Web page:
We don’t know whether any of our friends knew that we had a Draft Resister staying with us. It did have to be kept secret so if anyone was told it would be only close friends. If friends did visit Bob would just slip out of the house.

Don’t recall ever seeing Bob again after that time.

Mavis Du Vergier

Mavis and Ted Du Vergier had a Draft resister stay with them in Yarambat Av Balwyn. Mavis cannot tremember his name but he helped Ted dig a tree out of their back garden. Surrounded by a conservative neighbourhood Mavis and Ted kept their heads down and if asked would have said that the Draft Resister was a relative.

Mick O’Mara

I was a teacher at the time and taught at Framlingham and Purnim in the early 70’s perhaps 1970. I moved to Winchelsea in 1973 and met Rogers mum, I think that she thought I would be a god influence on him. Not sure that I was.

My father Jack O’Mara, and his partner Elma, lived at Torquay at the time and I turned up at their house one time and there was Roger. Living under another name. I knew that he was a Draft resister but Dad said ‘we are looking after him’.

I am sure that ASIO knew where Roger was but because his father was a liberal and President of Winchelsea Shire they left him alone. If they had arrested him sure there would have been a ruckus.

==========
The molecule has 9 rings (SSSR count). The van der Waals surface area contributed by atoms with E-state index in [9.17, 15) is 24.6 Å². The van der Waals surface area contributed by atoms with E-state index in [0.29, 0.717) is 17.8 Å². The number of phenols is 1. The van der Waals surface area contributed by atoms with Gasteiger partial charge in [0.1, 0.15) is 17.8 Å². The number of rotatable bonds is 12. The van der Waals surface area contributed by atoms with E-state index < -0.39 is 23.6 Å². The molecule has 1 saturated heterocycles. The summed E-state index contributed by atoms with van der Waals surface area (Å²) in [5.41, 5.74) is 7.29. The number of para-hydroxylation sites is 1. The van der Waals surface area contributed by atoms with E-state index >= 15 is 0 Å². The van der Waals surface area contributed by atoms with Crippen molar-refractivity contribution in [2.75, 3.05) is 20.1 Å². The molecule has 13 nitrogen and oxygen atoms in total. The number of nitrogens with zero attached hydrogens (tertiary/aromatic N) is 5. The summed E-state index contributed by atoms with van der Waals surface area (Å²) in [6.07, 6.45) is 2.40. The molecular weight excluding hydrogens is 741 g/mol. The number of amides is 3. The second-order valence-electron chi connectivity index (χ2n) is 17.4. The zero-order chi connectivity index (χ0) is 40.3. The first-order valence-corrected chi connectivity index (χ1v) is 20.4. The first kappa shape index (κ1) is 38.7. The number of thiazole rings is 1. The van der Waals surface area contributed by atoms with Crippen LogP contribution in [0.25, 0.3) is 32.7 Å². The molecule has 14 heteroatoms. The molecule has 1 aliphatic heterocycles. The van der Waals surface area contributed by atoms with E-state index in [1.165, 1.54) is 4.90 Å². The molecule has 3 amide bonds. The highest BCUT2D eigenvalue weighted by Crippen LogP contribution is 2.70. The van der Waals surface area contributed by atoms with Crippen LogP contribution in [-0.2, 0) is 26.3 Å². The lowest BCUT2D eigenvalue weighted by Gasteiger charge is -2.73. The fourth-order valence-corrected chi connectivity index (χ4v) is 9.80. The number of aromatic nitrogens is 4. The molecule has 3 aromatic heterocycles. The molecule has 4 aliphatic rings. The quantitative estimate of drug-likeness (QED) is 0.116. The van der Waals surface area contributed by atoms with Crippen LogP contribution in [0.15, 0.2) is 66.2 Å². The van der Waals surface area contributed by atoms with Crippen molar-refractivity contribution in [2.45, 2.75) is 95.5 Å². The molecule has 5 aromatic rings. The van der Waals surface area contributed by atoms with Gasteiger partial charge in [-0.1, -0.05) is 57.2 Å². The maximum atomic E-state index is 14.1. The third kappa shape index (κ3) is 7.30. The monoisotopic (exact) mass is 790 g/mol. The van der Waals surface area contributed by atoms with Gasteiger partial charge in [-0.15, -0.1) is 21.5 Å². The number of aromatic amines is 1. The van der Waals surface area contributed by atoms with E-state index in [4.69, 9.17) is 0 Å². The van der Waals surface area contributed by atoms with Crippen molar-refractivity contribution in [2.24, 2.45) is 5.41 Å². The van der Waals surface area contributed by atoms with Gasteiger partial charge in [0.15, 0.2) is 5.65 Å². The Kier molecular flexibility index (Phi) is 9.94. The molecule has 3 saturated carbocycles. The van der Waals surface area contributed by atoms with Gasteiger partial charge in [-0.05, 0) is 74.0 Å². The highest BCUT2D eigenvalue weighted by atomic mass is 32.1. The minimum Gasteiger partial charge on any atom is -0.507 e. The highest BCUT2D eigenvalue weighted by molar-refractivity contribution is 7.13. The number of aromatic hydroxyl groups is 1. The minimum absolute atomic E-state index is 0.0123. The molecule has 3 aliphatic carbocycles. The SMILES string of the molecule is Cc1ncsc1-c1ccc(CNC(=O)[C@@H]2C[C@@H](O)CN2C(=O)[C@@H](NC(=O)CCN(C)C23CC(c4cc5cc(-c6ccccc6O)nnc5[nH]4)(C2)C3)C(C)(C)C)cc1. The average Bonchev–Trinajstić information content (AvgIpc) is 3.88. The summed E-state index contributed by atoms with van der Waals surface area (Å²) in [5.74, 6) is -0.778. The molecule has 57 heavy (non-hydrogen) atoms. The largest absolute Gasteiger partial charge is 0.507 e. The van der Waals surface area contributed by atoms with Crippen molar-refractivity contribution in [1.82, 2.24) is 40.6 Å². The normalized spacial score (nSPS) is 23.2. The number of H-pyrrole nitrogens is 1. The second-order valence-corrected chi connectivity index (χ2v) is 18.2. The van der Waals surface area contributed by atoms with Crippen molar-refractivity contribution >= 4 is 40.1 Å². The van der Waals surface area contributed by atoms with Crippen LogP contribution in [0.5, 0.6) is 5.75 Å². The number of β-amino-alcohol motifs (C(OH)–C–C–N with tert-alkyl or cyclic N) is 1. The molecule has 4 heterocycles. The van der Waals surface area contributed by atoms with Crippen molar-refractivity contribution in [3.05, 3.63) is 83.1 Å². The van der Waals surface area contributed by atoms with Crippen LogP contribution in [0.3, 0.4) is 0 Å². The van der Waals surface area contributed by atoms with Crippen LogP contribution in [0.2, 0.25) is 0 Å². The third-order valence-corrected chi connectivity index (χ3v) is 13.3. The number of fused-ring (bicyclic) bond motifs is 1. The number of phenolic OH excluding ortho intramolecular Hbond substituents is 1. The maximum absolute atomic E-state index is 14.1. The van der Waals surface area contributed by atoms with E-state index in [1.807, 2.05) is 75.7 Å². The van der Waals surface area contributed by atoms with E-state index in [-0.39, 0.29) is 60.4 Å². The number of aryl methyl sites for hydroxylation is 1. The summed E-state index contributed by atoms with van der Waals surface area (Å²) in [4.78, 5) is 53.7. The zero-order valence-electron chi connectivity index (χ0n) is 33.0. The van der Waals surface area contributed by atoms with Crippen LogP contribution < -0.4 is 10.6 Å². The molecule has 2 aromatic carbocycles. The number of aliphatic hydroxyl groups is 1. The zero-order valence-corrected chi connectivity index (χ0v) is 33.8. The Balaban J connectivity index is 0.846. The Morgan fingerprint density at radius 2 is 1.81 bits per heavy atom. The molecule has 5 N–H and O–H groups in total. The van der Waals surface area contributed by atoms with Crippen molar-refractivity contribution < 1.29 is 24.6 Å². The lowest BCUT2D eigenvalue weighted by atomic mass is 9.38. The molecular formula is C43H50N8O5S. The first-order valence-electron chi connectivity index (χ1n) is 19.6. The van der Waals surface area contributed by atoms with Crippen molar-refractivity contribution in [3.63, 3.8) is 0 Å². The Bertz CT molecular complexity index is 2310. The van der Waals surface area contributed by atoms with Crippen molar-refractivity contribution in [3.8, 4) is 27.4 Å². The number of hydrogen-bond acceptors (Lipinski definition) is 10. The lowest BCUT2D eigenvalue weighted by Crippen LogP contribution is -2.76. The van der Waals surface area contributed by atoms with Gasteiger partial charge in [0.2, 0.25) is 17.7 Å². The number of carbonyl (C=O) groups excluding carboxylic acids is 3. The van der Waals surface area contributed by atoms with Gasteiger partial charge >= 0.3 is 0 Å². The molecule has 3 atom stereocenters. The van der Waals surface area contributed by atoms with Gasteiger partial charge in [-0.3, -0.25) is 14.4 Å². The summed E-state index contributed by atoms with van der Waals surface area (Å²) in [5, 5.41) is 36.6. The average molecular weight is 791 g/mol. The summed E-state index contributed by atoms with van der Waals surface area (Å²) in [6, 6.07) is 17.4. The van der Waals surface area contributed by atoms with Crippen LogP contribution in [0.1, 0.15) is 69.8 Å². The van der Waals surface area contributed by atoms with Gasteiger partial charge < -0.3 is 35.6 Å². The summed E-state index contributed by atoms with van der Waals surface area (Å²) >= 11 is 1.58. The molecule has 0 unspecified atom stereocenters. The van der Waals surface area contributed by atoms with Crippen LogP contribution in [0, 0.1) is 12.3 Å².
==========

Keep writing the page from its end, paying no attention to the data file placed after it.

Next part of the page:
I kept quiet, there was no point in telling anyone. In fact I didn’t even think about it.

I don’t think that my father would have thought about his own security. The house was out of Torquay with a high fence and people wouldn’t have come in. My young brother was living in another house on the property.

Roger was the only Draft Resister that I knew. I wasn’t asked to provide a safe house, perhaps because I was living in education department houses at the time.

Val Diamond

Val was briefly involved in the Fitzroy high school group organised by Don McLeod to arrange safe houses.

The Draft Resisters

Bob Scates

I stayed at several houses during his time underground, in fact quite a lot. There were several in South Melbourne, Betty and David Jones in Northcote and the ‘Sgro’ house in Coburg.

There was a nice two story Victorian house in Clifton Hill owned by a teacher, who was a friend of Caroline Hogg, and I remember helping her out on house renovations by scraping calcimine off the walls.

An Easter was spent at Kevin Healy’s parents in Highett.

For several weeks I was at the home of Anne and Giovanni Sgro under strict instructions not to answer the phone or the door. There wasn’t much of an escape route so vigilance was required.

It was about March 1972 and I assisted with the annual making of tomato sauce in the backyard.

On another occasion I stayed at a residence over a shop in Chapel Street Prahran. The shop was called DMZ and had been established in May 1971 as a co-operative selling books and political literature. It had been set up by the mothers of Michael Hamel Green and Fran Newell.